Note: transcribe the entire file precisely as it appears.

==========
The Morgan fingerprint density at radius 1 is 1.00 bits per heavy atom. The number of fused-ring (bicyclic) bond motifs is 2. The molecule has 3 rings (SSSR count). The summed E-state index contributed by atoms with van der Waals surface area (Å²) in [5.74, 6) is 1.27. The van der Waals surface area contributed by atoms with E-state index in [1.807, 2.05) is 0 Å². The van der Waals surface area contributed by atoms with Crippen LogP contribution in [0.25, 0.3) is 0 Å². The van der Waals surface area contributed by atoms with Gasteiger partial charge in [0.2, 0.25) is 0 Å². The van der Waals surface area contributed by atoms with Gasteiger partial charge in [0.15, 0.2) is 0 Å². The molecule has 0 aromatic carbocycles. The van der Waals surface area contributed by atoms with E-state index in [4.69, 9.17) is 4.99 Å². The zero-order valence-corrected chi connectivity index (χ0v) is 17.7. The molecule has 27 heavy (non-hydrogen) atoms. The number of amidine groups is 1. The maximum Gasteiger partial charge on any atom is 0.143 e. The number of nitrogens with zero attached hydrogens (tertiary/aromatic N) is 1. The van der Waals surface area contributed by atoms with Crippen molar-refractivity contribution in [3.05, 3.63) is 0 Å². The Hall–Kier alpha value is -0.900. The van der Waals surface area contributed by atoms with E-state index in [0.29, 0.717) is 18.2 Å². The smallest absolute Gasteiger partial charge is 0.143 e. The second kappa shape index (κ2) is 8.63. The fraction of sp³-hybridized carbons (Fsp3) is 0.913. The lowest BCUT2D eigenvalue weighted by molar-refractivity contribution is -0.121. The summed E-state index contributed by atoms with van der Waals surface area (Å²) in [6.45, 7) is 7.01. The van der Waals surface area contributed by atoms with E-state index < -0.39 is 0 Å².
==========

The Morgan fingerprint density at radius 1 is 1.00 bits per heavy atom. The number of fused-ring (bicyclic) bond motifs is 2. The molecule has 3 rings (SSSR count). The summed E-state index contributed by atoms with van der Waals surface area (Å²) in [5.74, 6) is 1.27. The van der Waals surface area contributed by atoms with E-state index in [1.807, 2.05) is 0 Å². The van der Waals surface area contributed by atoms with Crippen LogP contribution in [0.25, 0.3) is 0 Å². The van der Waals surface area contributed by atoms with Gasteiger partial charge in [0.2, 0.25) is 0 Å². The van der Waals surface area contributed by atoms with Gasteiger partial charge in [0.15, 0.2) is 0 Å². The molecule has 0 aromatic carbocycles. The van der Waals surface area contributed by atoms with E-state index in [4.69, 9.17) is 4.99 Å². The zero-order valence-corrected chi connectivity index (χ0v) is 17.7. The molecule has 27 heavy (non-hydrogen) atoms. The number of amidine groups is 1. The maximum Gasteiger partial charge on any atom is 0.143 e. The number of nitrogens with zero attached hydrogens (tertiary/aromatic N) is 1. The van der Waals surface area contributed by atoms with Crippen molar-refractivity contribution in [3.05, 3.63) is 0 Å². The Hall–Kier alpha value is -0.900. The van der Waals surface area contributed by atoms with E-state index in [0.29, 0.717) is 18.2 Å². The smallest absolute Gasteiger partial charge is 0.143 e. The second kappa shape index (κ2) is 8.63. The fraction of sp³-hybridized carbons (Fsp3) is 0.913. The lowest BCUT2D eigenvalue weighted by molar-refractivity contribution is -0.121. The summed E-state index contributed by atoms with van der Waals surface area (Å²) in [6.45, 7) is 7.01. The van der Waals surface area contributed by atoms with E-state index < -0.39 is 0 Å².